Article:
who would live with the elegant and knowing part of mankind, is as stable as glory, if it bé as well founded ; and the common cause of human society is thought concerned when we hear a man of good behaviour calumniated: besides which, according to a prevailing custom amongst us, every man has his defence in his own arm : and proach is soon checked, put out of countenance, and overtaken by disgrace.
The most unhappy of all men, and the most exposed to the malignity and wantonness of the common voice, is the trader. Credit is undone in whispers. The traderman's wound is received from one who is more private and more cruel than the ruffian with the lanthornanddagger. The manner of repeating a man's name, -As ; " Mr.
Cash, Oh! do you leave your money at his shop?
Why? do you know Mr. Searoom ? He is indeed a ge“ neral merchant.” I say, I have seen, from the iteration of aman's name, hiding one thought of him, and explaining what you hide, by saying something to his advantage when
you speak, a merchant hurt in his credit ; and him who every day he lived, literally added to the value of his native country, undone by one who was only a burden and a blemish to it. Since every body who knows the world is sensible of this great evil, how careful ought a man to be in his language of a merchant ? It may possibly be in the power of a very shallow creature to lay the ruin of the best family in the most opulent city; and the more fo, the more highly he deserves of his country ; that is to say, the farther he places his wealth out of his hands, to draw home that of another climate.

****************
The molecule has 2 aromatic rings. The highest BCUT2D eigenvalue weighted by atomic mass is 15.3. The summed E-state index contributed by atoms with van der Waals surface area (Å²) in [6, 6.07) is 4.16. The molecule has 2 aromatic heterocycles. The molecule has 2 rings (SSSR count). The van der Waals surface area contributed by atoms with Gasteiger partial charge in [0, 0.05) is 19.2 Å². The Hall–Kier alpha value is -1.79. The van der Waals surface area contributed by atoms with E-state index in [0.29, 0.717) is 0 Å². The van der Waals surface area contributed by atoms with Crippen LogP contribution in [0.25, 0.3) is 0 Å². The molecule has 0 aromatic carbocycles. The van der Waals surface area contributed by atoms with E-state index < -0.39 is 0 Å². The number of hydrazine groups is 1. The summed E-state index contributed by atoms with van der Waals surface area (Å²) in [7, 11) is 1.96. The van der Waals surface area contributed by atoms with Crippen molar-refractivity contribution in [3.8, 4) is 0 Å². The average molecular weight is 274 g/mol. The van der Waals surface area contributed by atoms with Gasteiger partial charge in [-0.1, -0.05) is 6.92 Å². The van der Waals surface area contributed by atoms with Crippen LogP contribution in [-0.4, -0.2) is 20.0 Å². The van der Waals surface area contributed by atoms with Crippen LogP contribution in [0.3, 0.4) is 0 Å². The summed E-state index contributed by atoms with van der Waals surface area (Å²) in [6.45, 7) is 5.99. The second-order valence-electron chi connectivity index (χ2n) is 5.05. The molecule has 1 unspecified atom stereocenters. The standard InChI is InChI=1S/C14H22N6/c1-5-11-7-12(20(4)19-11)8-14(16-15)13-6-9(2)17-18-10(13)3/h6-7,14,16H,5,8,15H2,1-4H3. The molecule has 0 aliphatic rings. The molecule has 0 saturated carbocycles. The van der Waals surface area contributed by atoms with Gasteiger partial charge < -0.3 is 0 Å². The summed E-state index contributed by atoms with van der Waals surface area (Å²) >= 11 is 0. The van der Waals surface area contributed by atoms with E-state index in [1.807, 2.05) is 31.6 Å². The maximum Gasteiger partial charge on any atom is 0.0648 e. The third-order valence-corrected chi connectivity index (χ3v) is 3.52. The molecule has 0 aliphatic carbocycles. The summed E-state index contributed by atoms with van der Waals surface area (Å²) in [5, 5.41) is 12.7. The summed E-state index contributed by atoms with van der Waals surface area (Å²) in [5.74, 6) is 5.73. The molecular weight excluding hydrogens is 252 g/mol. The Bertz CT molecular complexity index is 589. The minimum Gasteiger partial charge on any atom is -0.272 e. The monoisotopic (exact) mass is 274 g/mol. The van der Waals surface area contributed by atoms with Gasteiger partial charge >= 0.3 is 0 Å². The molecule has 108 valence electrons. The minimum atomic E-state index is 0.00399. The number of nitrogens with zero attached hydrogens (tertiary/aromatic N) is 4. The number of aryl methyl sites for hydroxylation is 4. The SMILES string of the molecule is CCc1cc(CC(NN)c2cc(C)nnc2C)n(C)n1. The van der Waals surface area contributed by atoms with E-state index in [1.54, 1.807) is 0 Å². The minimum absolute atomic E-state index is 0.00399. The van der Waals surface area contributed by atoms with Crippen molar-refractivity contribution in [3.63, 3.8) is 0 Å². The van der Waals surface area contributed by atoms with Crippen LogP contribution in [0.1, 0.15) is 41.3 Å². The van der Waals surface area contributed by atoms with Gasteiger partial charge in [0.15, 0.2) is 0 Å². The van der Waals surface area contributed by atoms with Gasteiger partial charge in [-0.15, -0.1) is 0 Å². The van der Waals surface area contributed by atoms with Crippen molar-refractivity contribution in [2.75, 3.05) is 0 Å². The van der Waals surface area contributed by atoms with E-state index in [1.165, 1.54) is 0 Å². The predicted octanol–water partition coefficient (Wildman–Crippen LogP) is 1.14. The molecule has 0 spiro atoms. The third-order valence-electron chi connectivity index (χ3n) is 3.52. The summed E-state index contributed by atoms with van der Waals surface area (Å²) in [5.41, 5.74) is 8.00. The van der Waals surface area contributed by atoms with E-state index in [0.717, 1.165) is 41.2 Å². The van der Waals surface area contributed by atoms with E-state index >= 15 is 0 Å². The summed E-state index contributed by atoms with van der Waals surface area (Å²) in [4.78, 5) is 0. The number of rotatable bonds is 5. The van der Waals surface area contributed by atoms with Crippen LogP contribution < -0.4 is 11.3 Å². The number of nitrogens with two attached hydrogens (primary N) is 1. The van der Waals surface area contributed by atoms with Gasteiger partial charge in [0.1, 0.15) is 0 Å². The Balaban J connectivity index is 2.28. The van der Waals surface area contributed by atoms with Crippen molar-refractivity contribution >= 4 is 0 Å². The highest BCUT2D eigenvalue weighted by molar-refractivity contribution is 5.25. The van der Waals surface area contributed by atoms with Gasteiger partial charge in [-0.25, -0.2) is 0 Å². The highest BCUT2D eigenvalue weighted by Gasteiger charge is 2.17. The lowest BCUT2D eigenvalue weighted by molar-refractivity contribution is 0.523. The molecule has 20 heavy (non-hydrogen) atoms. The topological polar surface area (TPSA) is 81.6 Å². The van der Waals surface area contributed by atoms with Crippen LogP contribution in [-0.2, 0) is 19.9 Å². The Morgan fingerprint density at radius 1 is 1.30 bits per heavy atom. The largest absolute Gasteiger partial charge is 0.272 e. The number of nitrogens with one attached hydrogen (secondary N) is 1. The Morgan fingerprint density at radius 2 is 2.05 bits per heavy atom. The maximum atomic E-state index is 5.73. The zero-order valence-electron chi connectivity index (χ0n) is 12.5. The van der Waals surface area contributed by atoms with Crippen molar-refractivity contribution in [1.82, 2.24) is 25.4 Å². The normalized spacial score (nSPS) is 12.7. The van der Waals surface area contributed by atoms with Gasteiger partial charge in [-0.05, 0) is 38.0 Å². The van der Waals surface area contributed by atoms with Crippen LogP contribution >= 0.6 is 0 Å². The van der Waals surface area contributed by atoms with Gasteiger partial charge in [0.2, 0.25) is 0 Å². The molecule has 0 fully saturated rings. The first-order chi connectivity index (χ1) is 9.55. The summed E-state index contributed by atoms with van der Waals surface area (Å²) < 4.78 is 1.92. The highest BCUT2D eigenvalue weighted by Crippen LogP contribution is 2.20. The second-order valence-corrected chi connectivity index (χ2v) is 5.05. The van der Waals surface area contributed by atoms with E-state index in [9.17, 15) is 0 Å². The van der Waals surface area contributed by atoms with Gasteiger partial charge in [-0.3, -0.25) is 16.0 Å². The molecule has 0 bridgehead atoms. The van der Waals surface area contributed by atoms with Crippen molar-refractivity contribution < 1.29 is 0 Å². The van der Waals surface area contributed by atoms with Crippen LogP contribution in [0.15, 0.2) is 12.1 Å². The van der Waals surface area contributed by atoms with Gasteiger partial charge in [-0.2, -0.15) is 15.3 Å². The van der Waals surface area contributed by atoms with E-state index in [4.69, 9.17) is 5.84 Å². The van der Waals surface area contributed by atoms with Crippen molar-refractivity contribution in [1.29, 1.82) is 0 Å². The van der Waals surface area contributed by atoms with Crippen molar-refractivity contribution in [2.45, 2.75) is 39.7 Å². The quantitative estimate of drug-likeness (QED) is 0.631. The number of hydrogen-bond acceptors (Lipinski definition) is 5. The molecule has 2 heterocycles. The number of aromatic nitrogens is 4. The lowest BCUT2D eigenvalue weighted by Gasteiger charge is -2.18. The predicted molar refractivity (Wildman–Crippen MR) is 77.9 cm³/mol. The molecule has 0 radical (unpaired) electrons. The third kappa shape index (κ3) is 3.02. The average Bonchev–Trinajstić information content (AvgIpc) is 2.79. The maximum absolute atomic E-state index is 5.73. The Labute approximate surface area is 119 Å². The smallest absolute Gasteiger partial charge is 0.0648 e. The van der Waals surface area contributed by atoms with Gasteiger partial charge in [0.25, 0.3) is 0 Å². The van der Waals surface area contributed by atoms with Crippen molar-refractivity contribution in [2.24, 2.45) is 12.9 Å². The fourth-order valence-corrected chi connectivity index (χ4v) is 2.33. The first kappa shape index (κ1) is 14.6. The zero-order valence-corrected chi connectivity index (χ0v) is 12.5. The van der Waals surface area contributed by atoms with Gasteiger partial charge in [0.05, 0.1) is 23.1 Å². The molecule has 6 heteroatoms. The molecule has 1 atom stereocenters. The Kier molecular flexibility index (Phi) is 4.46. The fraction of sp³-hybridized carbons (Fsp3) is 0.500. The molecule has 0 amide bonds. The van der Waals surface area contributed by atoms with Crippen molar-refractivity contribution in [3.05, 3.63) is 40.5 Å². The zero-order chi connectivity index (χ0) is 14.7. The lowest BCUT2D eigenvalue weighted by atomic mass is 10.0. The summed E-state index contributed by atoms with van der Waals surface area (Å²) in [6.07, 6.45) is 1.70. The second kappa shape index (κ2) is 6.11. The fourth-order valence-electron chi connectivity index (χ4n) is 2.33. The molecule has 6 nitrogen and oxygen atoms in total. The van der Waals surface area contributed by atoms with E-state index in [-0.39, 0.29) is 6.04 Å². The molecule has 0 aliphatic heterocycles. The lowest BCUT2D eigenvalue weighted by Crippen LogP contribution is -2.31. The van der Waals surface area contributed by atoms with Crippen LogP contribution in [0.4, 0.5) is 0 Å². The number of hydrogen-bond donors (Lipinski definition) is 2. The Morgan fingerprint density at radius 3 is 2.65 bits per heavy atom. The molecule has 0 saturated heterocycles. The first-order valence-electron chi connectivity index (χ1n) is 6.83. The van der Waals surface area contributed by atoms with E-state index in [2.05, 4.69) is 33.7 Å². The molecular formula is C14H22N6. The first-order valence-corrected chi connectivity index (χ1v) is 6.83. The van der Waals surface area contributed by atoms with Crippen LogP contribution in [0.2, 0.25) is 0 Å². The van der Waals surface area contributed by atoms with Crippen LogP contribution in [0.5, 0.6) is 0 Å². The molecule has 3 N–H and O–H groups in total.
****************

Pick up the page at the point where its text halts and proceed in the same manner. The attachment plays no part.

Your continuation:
In this case an ill word may change plenty into want, and by a rash sentence a free and generous fortune may in a few days be reduced to beggary. How little does a giddy prater imagine, that an idle phrase to the disfavour of a merchant may be as pernicious in the consequence, as the forgery of a deed to bar an inheritance would be to a gentleman ? Land stands where it did before a gentleman was calumniated, and the state of a great action is just as it was before calumny was offered to diminish it, and there is time, place and occasion expected to unravel all that is contrived against those characters; but the trader who is ready only for probable demands upon him, can have no armour against the inquisitive, the malicious, and the envious, who are prepared to fill the cry to his difhonour. Fire and sword are flow engines of destruction, in comparison of the babbler in the case of the merchant.
For this reason I thought it an imitable piece of humanity of a gentleman of my acquaintance, who had great variety of affairs, and used to talk with warmth enough against gentlemen by whom he thought himself ill dealt with ; that he would never let any thing be urged against a merchant, with whom he had any difference, except in a court of justice. He used to say, that to speak ill of a merchant, was to begin his suit with judgment and execution. One cannot, I think, say more on this occasion, than to repeat, that the merit' of the merchant is above that of all other subjects ; for while he is untouched in his credit, his hand-writing is a more portable coin for the service of his fellow-citizens, and his word the gold of Ophir to the country wherein he resides.